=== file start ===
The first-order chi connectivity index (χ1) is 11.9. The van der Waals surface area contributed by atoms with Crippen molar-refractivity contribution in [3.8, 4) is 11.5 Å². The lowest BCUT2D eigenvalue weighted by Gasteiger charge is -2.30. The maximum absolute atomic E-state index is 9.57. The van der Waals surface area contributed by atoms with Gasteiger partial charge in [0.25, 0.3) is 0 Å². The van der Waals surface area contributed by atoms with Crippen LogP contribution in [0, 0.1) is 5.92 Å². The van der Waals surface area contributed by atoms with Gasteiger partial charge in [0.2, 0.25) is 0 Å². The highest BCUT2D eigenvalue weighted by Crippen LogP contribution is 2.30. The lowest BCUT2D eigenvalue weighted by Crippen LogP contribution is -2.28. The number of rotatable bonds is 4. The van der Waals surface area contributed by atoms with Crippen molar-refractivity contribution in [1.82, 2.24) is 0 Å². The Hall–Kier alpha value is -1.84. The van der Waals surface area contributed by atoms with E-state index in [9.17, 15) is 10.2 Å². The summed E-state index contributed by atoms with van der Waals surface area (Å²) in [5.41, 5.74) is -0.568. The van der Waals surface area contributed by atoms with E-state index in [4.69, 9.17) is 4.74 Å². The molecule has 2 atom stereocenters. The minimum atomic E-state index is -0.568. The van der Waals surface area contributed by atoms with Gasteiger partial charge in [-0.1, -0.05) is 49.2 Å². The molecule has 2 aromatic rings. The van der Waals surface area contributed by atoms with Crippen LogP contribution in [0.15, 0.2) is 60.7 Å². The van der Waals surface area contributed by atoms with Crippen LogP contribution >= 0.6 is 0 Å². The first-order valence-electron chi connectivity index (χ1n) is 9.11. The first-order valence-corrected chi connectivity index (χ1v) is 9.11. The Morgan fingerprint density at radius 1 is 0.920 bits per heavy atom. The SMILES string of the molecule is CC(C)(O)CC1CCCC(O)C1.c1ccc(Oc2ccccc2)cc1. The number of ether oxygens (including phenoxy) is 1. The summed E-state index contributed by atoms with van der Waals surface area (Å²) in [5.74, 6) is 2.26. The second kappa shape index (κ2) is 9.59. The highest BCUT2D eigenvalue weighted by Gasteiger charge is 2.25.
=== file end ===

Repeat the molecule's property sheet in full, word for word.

The first-order chi connectivity index (χ1) is 11.9. The van der Waals surface area contributed by atoms with Crippen molar-refractivity contribution in [3.8, 4) is 11.5 Å². The lowest BCUT2D eigenvalue weighted by Gasteiger charge is -2.30. The maximum absolute atomic E-state index is 9.57. The van der Waals surface area contributed by atoms with Gasteiger partial charge in [0.25, 0.3) is 0 Å². The van der Waals surface area contributed by atoms with Crippen LogP contribution in [0, 0.1) is 5.92 Å². The van der Waals surface area contributed by atoms with Gasteiger partial charge in [0.2, 0.25) is 0 Å². The highest BCUT2D eigenvalue weighted by Crippen LogP contribution is 2.30. The lowest BCUT2D eigenvalue weighted by Crippen LogP contribution is -2.28. The number of rotatable bonds is 4. The van der Waals surface area contributed by atoms with Crippen molar-refractivity contribution in [1.82, 2.24) is 0 Å². The Hall–Kier alpha value is -1.84. The van der Waals surface area contributed by atoms with E-state index in [9.17, 15) is 10.2 Å². The summed E-state index contributed by atoms with van der Waals surface area (Å²) in [5.41, 5.74) is -0.568. The van der Waals surface area contributed by atoms with E-state index in [4.69, 9.17) is 4.74 Å². The molecule has 2 atom stereocenters. The minimum atomic E-state index is -0.568. The van der Waals surface area contributed by atoms with Gasteiger partial charge in [-0.1, -0.05) is 49.2 Å². The molecule has 2 aromatic rings. The van der Waals surface area contributed by atoms with Crippen LogP contribution in [0.15, 0.2) is 60.7 Å². The van der Waals surface area contributed by atoms with Crippen LogP contribution >= 0.6 is 0 Å². The first-order valence-electron chi connectivity index (χ1n) is 9.11. The first-order valence-corrected chi connectivity index (χ1v) is 9.11. The Morgan fingerprint density at radius 1 is 0.920 bits per heavy atom. The SMILES string of the molecule is CC(C)(O)CC1CCCC(O)C1.c1ccc(Oc2ccccc2)cc1. The number of ether oxygens (including phenoxy) is 1. The summed E-state index contributed by atoms with van der Waals surface area (Å²) in [5.74, 6) is 2.26. The second kappa shape index (κ2) is 9.59. The highest BCUT2D eigenvalue weighted by Gasteiger charge is 2.25.